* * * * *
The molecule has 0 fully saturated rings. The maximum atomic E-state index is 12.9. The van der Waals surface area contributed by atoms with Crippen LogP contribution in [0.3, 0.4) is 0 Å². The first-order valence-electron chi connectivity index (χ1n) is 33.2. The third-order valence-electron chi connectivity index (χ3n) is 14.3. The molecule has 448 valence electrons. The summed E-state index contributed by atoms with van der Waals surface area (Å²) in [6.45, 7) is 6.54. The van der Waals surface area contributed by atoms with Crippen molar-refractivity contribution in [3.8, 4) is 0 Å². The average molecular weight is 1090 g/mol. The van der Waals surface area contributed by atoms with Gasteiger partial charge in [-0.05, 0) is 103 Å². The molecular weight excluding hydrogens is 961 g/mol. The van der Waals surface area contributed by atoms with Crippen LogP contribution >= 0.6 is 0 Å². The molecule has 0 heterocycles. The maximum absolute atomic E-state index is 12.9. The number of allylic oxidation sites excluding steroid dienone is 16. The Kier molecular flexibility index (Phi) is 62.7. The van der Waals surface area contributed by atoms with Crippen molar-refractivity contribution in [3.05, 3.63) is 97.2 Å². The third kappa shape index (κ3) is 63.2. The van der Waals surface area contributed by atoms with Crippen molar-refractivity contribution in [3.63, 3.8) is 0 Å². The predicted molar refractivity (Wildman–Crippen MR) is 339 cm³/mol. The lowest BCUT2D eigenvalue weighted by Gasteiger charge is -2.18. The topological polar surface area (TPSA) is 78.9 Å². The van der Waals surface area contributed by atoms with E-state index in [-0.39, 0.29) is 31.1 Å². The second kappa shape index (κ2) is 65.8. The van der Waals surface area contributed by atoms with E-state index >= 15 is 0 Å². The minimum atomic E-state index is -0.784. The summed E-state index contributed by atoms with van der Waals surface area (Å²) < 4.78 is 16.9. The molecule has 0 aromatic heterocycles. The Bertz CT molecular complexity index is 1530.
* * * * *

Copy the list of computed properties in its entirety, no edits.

The molecule has 0 fully saturated rings. The maximum atomic E-state index is 12.9. The van der Waals surface area contributed by atoms with Crippen LogP contribution in [0.3, 0.4) is 0 Å². The first-order valence-electron chi connectivity index (χ1n) is 33.2. The third-order valence-electron chi connectivity index (χ3n) is 14.3. The molecule has 448 valence electrons. The summed E-state index contributed by atoms with van der Waals surface area (Å²) in [6.45, 7) is 6.54. The van der Waals surface area contributed by atoms with Crippen molar-refractivity contribution in [3.8, 4) is 0 Å². The average molecular weight is 1090 g/mol. The van der Waals surface area contributed by atoms with Gasteiger partial charge in [-0.05, 0) is 103 Å². The molecular weight excluding hydrogens is 961 g/mol. The van der Waals surface area contributed by atoms with Crippen LogP contribution >= 0.6 is 0 Å². The molecule has 0 heterocycles. The maximum absolute atomic E-state index is 12.9. The number of allylic oxidation sites excluding steroid dienone is 16. The Kier molecular flexibility index (Phi) is 62.7. The van der Waals surface area contributed by atoms with Crippen molar-refractivity contribution in [3.05, 3.63) is 97.2 Å². The third kappa shape index (κ3) is 63.2. The van der Waals surface area contributed by atoms with Crippen molar-refractivity contribution in [3.63, 3.8) is 0 Å². The predicted molar refractivity (Wildman–Crippen MR) is 339 cm³/mol. The lowest BCUT2D eigenvalue weighted by Gasteiger charge is -2.18. The topological polar surface area (TPSA) is 78.9 Å². The van der Waals surface area contributed by atoms with E-state index in [-0.39, 0.29) is 31.1 Å². The second kappa shape index (κ2) is 65.8. The van der Waals surface area contributed by atoms with E-state index >= 15 is 0 Å². The minimum atomic E-state index is -0.784. The summed E-state index contributed by atoms with van der Waals surface area (Å²) < 4.78 is 16.9. The molecule has 0 aromatic heterocycles. The Bertz CT molecular complexity index is 1530.